POLICING AND THE POLICE - 2020/1
Module code: SOCM068
This module examines the history, role and function of the police service. We consider the nature of the policing task, the contemporary organisation of the service and a range of issues to do with accountability, efficiency and effectiveness. We will also consider styles of policing, how they have changed over time and the investigation and detection of crime. We look also at some areas which have proved difficult for the service to police which include rape, domestic violence, drugs
and organised crime and terrorism.
MCCARTHY Daniel (Sociology)
Number of Credits: 15
ECTS Credits: 7.5
Framework: FHEQ Level 7
JACs code: L437
Module cap (Maximum number of students): N/A
Prerequisites / Co-requisites
Indicative content includes: Models of policing Police powers and mechanisms of accountability Police culture The Police service and diversity Crime prevention Multi-agency working and plural policing agendas The investigation of crime, including expert speaker The investigation of murder The investigation of sexual violence The investigation of organised
crime and terrorism.
|Assessment type||Unit of assessment||Weighting|
|Coursework||Essay - 3000 words||100|
Students undertake a resit paper in the first instance.
The assessment strategy is designed to provide students with the opportunity to demonstrate their understanding of the essential principles of policing, including both theoretical models and applied examples of police practice. Continuous formative assessment in class will allow students to demonstrate their appreciation of the potential of the evaluation, and critical assessment of evidence. Thus, the summative assessment for this module consists of: One 3,000 word written exercise (100%) Formative assessment and feedback Written feedback on an essay plan, not exceeding a singlepage of A4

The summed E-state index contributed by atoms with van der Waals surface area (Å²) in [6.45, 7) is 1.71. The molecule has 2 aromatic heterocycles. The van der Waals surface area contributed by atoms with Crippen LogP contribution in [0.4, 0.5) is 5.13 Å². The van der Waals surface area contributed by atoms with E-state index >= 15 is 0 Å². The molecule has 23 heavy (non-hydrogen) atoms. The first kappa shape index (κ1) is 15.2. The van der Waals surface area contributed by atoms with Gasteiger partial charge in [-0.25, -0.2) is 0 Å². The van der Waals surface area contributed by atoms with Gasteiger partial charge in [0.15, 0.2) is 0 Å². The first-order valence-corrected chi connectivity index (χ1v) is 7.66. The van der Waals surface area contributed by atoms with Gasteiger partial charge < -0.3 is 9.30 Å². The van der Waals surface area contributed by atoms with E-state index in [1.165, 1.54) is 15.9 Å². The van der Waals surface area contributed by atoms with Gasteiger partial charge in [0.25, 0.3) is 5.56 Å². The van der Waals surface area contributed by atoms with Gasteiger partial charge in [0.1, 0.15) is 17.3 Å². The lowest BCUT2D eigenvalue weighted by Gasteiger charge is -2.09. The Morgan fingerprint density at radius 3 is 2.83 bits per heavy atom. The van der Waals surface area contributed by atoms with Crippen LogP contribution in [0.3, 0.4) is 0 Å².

- To understand the foundations and principles of modern policing
- To assess how contemporary policing is conducted in specific practical social and political contexts, and operational terrains.
- To address the evidence base for different policing forms, and to understand how policing can be implemented in precise situations
- To consider the ethical, moral and legal bases of policing in different communities and social groups
|001||Understand the fundamentals of policing techniques and functions||KP|
|002||Be able to critically evaluate existing empirical research from the social sciences||C|
|003||Be able to carry out analysis of policing programmes and initiatives||CKP|
|004||Address how practical and operational aspects of policing can be understood and evaluated||CKT|
C - Cognitive/analytical
K - Subject knowledge
T - Transferable skills
P - Professional/Practical skills
Overall student workload
Independent Study Hours: 130
Lecture Hours: 10
Seminar Hours: 10
Methods of Teaching / Learning
The learning and teaching strategy is designed to: Introduce students to the foundations and principles of contemporary policing, the ways that policing is performed in practice and the nature of contemporary policing and police practice The learning and teaching methods include: Ten 2 hour seminars combining formal lectures, practical workshops giving
students hands on experience with R, group work, and open discussion
Indicated Lecture Hours (which may also include seminars, tutorials, workshops and other contact time) are approximate and may include in-class tests where one or more of these are an assessment on the module. In-class tests are scheduled/organised separately to taught content and will be published on to student personal timetables, where they apply to taken modules, as soon as they are finalised by central administration. This will usually be after the initial publication of the teaching timetable for the relevant semester.
Reading list for POLICING AND THE POLICE : http://aspire.surrey.ac.uk/modules/socm068
Please note that the information detailed within this record is accurate at the time of publishing and may be subject to change. This record contains information for the most up to date version of the programme / module for the 2020/1 academic year.